So it seems Roy Hodgson is set to be the next manager of England's football team. And the derision has already begun. The tabloids are predictably apoplectic, shrieking in horror about this "amazing snub". Whether the Football Association is supposed to have snubbed press room favourite Harry Redknapp or the barely disguised hopes and dreams of their own editorial staff isn't entirely clear.
But it's not just the tabloid press. When one of the broadsheets sees fit to indulge in a cheap jibe about Hodgson's bathroom cabinet being bigger than his trophy cabinet, you could be forgiven for assuming the FA is dragging in the nearest wastrel off the streets for a chat at Wembley HQ. As it is, even acknowledging his failings at Liverpool, the manager-elect has a CV that bears comparison to his peers and predecessors.
Perhaps it's a product of these increasingly demanding times. The last two World Cup winning managers, Spain's Vicente del Bosque and Italy's Marcello Lippi, already had Champions League victories on their CV. And yet, it's something of a new phenomenon - they were the first two to ever to do so.
Prior to their success, international management was seen as a different beast. Perhaps more suited to the administrator with an eye for detail rather than the transfer wheeler-dealer (naming no names). And, of course, a man with tournament experience. A priceless commodity, as Fabio Capello discovered.
A brief history of the European Championships reveals the broader trend. Each of the three winning managers from 1992 to 2000 - Richard Moller Nielsen, Berti Vogts and Roger Lemerre - had served their apprenticeship as an assistant to the national team manager. And it is this knowledge of international tournament play that Hodgson's supporters will cling to in the coming weeks.
The West Brom boss led Switzerland to the 1994 World Cup where they finished second in their group before being ousted by Spain at the last 16 stage. It was a commendable effort that included a 4-1 victory over the otherwise impressive Romanians and represented Switzerland's most successful World Cup since they had hosted the tournament 40 years earlier.
Even in the field of club management, the international element to Hodgson's experience is in stark contrast to that of Redknapp - a man seemingly uncomfortable managing beyond the environs of Dorset. Ten of the other 15 managers at Euro 2012 have experience of coaching in multiple countries, suggesting a globetrotting outlook goes hand-in-hand with the role.
Hodgson's titles in Sweden and Denmark may be viewed as key achievements or an utter irrelevance but four other managers at Euro 2012 have won titles in two or more countries with an additional two having done so outside the nation they are coaching.
One of those men is Germany boss Joachim Low. While Germany are many people's tip to lift the trophy in Kiev this summer, it is tempting to think Low's CV would be the subject of scathing criticism were he English. Low boasts a solitary league title with Tirol Innsbruck in Austria, while the high-point of his career in European club football was leading Stuttgart to the final of the now-defunct European Cup Winners' Cup. Something Hodgson, a two-time runner-up in European finals, could no doubt identify with.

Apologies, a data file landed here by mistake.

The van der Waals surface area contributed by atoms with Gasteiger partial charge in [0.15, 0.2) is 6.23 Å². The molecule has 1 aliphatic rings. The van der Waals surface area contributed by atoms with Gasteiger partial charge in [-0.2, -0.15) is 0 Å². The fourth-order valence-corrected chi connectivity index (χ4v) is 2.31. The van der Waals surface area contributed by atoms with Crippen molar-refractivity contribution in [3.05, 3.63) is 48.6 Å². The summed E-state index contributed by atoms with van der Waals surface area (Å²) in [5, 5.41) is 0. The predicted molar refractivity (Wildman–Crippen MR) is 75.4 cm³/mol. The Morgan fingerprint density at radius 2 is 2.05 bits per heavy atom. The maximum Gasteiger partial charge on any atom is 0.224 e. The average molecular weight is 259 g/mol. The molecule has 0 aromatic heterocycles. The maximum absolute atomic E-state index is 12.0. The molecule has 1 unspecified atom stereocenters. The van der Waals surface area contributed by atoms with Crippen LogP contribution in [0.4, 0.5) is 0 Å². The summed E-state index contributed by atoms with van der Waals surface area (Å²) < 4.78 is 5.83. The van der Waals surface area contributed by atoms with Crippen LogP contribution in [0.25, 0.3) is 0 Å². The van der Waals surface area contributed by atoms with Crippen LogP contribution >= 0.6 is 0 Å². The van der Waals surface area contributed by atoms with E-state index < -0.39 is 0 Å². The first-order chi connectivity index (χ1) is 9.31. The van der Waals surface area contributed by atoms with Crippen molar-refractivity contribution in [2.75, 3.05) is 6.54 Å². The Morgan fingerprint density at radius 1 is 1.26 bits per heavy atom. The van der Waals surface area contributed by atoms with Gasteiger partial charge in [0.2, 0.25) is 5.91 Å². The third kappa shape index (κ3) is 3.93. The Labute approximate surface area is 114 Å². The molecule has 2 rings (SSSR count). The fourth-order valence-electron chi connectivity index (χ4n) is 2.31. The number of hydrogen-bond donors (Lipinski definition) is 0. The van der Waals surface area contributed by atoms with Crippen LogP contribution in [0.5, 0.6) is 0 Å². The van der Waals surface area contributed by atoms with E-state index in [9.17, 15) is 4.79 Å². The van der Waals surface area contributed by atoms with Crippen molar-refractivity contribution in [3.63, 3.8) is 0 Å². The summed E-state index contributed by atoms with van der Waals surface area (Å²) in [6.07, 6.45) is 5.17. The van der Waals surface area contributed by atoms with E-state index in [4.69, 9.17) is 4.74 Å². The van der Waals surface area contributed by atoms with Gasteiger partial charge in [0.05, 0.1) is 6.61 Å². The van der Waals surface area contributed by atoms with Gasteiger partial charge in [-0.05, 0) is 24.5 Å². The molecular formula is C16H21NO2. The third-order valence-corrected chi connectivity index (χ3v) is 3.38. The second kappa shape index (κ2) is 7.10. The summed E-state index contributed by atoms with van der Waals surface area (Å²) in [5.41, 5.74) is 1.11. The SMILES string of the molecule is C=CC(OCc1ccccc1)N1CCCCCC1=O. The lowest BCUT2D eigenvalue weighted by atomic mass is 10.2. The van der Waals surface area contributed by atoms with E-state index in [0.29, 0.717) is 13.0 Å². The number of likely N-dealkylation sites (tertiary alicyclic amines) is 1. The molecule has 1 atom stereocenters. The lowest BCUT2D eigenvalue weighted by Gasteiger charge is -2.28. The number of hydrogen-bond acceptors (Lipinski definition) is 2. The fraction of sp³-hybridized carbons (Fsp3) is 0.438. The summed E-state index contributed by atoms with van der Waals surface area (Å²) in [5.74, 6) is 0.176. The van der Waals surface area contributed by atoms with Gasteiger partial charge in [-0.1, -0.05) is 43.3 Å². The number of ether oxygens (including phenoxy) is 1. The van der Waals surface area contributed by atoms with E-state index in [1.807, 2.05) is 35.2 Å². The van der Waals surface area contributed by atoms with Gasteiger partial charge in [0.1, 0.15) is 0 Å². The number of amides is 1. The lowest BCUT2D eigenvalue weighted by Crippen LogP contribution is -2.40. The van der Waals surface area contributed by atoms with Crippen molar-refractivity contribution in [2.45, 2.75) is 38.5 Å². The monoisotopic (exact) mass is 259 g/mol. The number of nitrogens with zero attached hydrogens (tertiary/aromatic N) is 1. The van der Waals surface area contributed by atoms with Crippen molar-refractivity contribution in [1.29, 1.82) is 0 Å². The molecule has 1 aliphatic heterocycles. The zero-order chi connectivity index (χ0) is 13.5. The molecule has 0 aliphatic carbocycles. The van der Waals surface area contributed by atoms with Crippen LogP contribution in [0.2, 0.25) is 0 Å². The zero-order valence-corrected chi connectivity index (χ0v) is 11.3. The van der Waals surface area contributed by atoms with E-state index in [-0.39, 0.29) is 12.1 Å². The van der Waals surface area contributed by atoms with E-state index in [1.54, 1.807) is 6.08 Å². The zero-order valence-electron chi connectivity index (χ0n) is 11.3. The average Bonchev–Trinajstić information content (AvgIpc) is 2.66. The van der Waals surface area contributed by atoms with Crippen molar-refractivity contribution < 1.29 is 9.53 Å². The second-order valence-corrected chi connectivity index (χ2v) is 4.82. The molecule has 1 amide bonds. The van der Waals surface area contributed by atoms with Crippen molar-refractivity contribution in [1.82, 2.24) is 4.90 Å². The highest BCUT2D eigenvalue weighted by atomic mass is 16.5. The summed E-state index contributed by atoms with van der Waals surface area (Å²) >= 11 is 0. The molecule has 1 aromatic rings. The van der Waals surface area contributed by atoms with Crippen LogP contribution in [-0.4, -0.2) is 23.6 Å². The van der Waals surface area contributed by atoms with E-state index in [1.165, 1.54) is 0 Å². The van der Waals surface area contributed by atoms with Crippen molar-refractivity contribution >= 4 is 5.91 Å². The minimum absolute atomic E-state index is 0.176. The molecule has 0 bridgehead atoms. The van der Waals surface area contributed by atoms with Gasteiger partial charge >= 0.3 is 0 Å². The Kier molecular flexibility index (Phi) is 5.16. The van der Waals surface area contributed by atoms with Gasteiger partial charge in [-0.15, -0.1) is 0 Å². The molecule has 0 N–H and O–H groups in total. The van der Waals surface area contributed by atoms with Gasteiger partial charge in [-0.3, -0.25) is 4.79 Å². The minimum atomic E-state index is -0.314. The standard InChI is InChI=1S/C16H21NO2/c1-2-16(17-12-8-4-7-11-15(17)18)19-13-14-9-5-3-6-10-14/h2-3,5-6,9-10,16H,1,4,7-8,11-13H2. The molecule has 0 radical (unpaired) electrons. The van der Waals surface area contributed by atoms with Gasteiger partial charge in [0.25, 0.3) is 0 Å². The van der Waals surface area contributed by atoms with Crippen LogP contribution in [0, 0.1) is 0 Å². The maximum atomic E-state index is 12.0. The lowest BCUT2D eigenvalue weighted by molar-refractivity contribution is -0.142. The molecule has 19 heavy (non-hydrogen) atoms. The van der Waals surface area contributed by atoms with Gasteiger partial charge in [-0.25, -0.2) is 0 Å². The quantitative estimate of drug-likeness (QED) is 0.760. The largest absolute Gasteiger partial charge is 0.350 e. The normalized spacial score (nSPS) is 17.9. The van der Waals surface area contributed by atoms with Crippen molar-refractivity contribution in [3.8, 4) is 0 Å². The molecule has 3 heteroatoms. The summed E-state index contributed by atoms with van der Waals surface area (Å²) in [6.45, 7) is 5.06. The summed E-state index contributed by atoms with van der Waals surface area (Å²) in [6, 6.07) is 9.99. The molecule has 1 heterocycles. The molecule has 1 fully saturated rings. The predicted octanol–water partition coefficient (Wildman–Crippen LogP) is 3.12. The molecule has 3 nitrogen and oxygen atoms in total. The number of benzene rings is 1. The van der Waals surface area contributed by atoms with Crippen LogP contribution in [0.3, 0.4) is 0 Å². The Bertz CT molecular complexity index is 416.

Netherlands manager Bert van Marwijk did at least go one better in winning the 2002 UEFA Cup with Feyenoord. But the man who so nearly took the Dutch to their first World Cup win in 2010 also had his struggles in club football and could only guide current Bundesliga champions Borussia Dortmund to a couple of 7th place finishes from 2004 to 2006. That's the same position Hodgson took Fulham to in the 2008-09 Premier League season.
When you then consider that Italy will be coached at Euro 2012 by Cesare Prandelli, a man yet to win a trophy in his managerial career, it seems somewhat unfair to suggest England will be at a deadly disadvantage in the dugout this summer. Indeed, Hodgson's standing in the international game means his appointment will hardly raise an eyebrow beyond these shores - he will be seen as a natural fit.
Having served on various UEFA and FIFA technical study groups and being a man likely to take a keen interest in the St George's Park development at Burton, Hodgson is a darling of the football bureaucrats rather than the cab-drivers of this country's capital. "That global view is very important and Roy has it," said long-time UEFA technical director Andy Roxburgh. "It is about knowing the game in the country where you are working but being aware of the trends developing elsewhere, knowing the good players. Seeing that bigger picture is a great advantage."
How much that "great advantage" actually counts for remains to be seen. Roy Hodgson is a credible appointment with a broad knowledge of the game. But he's not Harry Redknapp. And while Hodgson could survive fans' apathy, perhaps even journalists' rage, the concern will be whether he can overcome his own players' disappointment that the man they apparently wanted has not been given the job. If that's the case it would be a great pity - because there's more to Hodgson's CV than 28 uninspiring weeks with Liverpool.
Is the FA right to make its first move for Roy Hodgson?